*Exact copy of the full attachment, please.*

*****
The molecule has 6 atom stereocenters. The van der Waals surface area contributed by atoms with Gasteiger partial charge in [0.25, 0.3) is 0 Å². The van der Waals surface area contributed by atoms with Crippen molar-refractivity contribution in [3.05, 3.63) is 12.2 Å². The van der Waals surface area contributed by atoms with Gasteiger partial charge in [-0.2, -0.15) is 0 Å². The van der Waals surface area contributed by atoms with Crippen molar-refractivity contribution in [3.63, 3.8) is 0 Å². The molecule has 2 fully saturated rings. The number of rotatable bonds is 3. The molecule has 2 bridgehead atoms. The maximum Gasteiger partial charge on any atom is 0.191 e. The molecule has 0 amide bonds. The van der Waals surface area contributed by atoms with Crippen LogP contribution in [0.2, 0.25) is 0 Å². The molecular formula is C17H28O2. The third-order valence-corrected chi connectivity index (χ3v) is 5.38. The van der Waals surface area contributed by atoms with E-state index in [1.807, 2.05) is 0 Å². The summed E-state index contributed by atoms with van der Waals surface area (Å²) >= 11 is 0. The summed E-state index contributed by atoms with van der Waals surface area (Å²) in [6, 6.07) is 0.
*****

The molecule has 6 atom stereocenters. The van der Waals surface area contributed by atoms with Gasteiger partial charge in [0.25, 0.3) is 0 Å². The van der Waals surface area contributed by atoms with Crippen molar-refractivity contribution in [3.05, 3.63) is 12.2 Å². The van der Waals surface area contributed by atoms with Gasteiger partial charge in [-0.2, -0.15) is 0 Å². The van der Waals surface area contributed by atoms with Crippen molar-refractivity contribution in [3.63, 3.8) is 0 Å². The molecule has 2 fully saturated rings. The number of rotatable bonds is 3. The molecule has 2 bridgehead atoms. The maximum Gasteiger partial charge on any atom is 0.191 e. The molecule has 0 amide bonds. The van der Waals surface area contributed by atoms with Crippen LogP contribution in [0.2, 0.25) is 0 Å². The molecular formula is C17H28O2. The third-order valence-corrected chi connectivity index (χ3v) is 5.38. The van der Waals surface area contributed by atoms with E-state index in [1.807, 2.05) is 0 Å². The summed E-state index contributed by atoms with van der Waals surface area (Å²) >= 11 is 0. The summed E-state index contributed by atoms with van der Waals surface area (Å²) in [6, 6.07) is 0.